There are endless articles that refer to introverts and extroverts as personality types, but what happens if you don’t feel like you fit into either of those categories?

Well, an introvert is somebody who gets energy from being alone. They like to spend time alone and are pensive and introspective.

Extroverts then are the opposite. They are energized by being surrounded by people, they enjoy conversation of any kind, and are generally outgoing in social situations.

An ambivert is also right in the middle of the spectrum, seen as halfway between introversion and extroversion, and is a lesser-used term by psychologists today.

There is actually a fourth type that is rarely mentioned in articles and can be described as the extroverted introvert – somebody who has traits of an introvert but is naturally sociable.

So how do you know if you’re an extroverted introvert?

1. You like spending time alone but adapt well to all social situations

An extroverted introvert gets their energy from being alone, like an introvert, but can adapt in any social situation, giving them traits of an extrovert. Extroverted introverts are the ones that appear to be extroverts, but who occasionally need to withdraw after periods of socialising.

2. You are great when somebody needs a shoulder to cry on

An extroverted introvert has the best of both words in this situation. Their introvert traits mean they identify with emotions and have a great deal of empathy, along with a need to have deeper conversations and get to the root of the problem.

Whereas the extrovert side to the extroverted introvert is the side that allows the connection to form and the conversation to flow easily.

3. You like to bond on a deeper level

Much like the introvert, the connections you make with others have to be deep and meaningful, and the extrovert side helps these connections be made through the ease of conversation and friendly nature.

If your conversations and relationships with others aren’t engaging and deep on a personable level, you lose interest and move onto people who are.

4. Recharging is a priority

Spending time alone to recharge, particularly after socializing, is a necessity for the extroverted introvert. Sure, they can chat away to strangers at a party for hours on end with ease, but afterwards, they need alone to recharge and reflect on the events.

5. You relate to both introverts and extroverts

One of the greatest advantages of being an extroverted introvert is actually being able to relate to the traits of both. Often, extroverts just don’t understand introverts and vice versa, but if you can identify and understand both – you’re probably an extroverted introvert.

There are many advantages to being an extroverted introvert, if you feel as though you fit into any of these traits mentioned above, please let us know. How do you feel you fit into both types? Are you closer to one end of the spectrum than the other?

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This Post Has 9 Comments

  1. Nick

    Great article!! I fit all of the characteristics to a T. I’ve tried to classify myself before, but having traits of both left me with more questions than answers. So thanks for your research!! It’ll help me to understand myself better!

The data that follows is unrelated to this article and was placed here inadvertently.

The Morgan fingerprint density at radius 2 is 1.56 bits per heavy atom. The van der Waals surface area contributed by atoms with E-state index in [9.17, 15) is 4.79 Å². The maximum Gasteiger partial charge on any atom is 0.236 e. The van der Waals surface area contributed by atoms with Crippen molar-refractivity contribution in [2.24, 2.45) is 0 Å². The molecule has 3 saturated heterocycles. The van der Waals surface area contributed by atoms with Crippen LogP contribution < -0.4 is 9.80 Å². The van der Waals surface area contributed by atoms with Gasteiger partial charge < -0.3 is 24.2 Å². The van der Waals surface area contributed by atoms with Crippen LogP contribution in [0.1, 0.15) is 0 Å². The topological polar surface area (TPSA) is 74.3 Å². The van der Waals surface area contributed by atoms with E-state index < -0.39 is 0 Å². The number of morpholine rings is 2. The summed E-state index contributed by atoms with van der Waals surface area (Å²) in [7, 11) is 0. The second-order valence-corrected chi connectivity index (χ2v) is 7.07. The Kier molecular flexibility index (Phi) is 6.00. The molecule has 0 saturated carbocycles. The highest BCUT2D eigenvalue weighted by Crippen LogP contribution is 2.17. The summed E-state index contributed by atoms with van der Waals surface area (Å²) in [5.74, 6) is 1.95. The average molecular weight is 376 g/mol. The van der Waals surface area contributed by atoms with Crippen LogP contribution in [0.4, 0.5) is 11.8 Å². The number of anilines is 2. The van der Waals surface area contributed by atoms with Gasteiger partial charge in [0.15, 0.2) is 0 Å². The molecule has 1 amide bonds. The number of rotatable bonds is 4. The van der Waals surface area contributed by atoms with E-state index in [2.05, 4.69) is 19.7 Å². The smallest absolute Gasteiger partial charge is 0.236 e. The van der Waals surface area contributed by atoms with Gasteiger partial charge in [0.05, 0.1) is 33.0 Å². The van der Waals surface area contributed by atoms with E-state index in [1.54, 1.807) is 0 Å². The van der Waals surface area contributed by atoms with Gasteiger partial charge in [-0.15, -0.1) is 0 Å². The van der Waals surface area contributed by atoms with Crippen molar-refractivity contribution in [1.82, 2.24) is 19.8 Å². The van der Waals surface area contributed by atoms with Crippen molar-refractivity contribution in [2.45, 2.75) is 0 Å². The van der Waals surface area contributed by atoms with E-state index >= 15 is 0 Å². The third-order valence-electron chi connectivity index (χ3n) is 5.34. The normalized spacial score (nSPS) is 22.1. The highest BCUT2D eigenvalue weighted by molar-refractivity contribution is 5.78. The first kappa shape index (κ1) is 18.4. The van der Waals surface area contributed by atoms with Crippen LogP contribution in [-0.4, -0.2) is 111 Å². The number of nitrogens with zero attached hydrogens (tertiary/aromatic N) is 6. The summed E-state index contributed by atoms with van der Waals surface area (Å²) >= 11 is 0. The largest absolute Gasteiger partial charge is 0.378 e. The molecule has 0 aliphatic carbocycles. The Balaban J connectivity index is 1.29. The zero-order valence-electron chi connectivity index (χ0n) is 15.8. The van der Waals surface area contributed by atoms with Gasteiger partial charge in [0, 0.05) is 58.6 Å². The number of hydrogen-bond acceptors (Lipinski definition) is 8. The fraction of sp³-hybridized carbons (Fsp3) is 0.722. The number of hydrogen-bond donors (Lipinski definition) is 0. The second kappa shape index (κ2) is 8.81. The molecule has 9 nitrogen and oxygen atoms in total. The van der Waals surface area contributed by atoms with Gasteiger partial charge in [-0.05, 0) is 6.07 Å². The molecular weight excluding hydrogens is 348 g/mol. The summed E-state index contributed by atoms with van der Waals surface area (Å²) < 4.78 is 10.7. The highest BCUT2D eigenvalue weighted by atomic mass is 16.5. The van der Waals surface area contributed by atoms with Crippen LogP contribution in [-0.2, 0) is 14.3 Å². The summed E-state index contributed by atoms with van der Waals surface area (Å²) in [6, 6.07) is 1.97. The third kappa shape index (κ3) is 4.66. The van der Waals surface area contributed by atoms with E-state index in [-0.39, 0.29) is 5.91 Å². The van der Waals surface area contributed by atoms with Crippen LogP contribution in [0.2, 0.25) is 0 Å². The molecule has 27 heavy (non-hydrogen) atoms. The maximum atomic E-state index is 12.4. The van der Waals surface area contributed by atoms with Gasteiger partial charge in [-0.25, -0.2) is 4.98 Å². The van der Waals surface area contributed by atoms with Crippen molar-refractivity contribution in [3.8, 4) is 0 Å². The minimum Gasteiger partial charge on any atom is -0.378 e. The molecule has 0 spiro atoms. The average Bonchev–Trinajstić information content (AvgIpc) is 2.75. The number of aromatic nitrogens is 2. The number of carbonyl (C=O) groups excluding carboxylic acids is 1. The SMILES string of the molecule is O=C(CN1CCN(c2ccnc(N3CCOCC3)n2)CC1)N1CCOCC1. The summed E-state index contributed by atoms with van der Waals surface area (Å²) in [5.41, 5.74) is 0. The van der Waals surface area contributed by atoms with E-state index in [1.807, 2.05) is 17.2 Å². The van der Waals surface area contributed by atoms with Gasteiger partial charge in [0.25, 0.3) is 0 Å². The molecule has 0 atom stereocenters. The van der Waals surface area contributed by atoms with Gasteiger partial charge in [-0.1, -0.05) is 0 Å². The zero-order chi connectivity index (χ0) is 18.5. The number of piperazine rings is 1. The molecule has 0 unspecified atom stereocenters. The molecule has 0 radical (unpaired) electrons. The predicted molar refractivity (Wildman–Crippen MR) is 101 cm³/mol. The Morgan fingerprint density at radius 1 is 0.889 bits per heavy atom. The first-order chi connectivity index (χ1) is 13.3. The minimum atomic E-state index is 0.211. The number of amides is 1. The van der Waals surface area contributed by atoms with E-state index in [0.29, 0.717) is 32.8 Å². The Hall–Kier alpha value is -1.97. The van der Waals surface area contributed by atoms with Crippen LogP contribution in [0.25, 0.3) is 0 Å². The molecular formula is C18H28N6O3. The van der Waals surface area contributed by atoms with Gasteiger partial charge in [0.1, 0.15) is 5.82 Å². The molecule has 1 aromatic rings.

2. Sharon

    I thank you, too. I fall right in the middle of the scale on the Myers-Briggs test, but I fit your description of the traits of the extroverted introvert much better than that of the ambivert.


    And what about introverted extroverts?

  4. Dc

    Thank you for your research didn’t even realise there was an explanation to why I’m like this so enlightening !

  5. Ian

    Isn’t this actually an ambivert?

  6. Tanisha Tyagi

    Thank you for bringing me to an end of my dilemma of being an introvert or sometimes an extrovert. I really fit into this type. Every single line of this article was like, it had been written for me.

  7. Lynette

    Oh my goodness I’m so glad I found this article. I’ve always felt like I fitted into both sides and none at the same time, if that makes sense. I can connect with both but not completely as I felt I also had strong traits of the other. I tick all the boxes of an extroverted introvert. I’m not one to be labeled by criteria but at the same time it nice to have somethings explained and know how you balance in such a dynamic spectrum

  8. jasmyn henry

    omg finally. this describes me perfectly

  9. Andy

    My wife and I both identify as “gregarious introverts”. You call it “extroverted introverts”, which sounds like an oxymoron, sort of like big-little. We both enjoy other people, on both a deep or superficial level, but we are definitely introverts. For me, as a child, there was no question about it whatsoever, I was often socially terrified, and as it says here, it’s innate. Ironically, on the test here I scored as “exrovert”, perhaps because it focuses on behavior. I disagree with your association of introversion with emotion. On the MBTI scale I am ISTP, for whatever that might be worth. I sympathize but do not empathize. I can read other people well, and offer genuine care and support, but I do not “feel their pain”, and although it gratifies me to be emotionally helpful, it also drains me. I rarely feel strong emotions myself. There are some very emotional, empathetic extroverts out there, so I fail to see the connection specifically to introversion.

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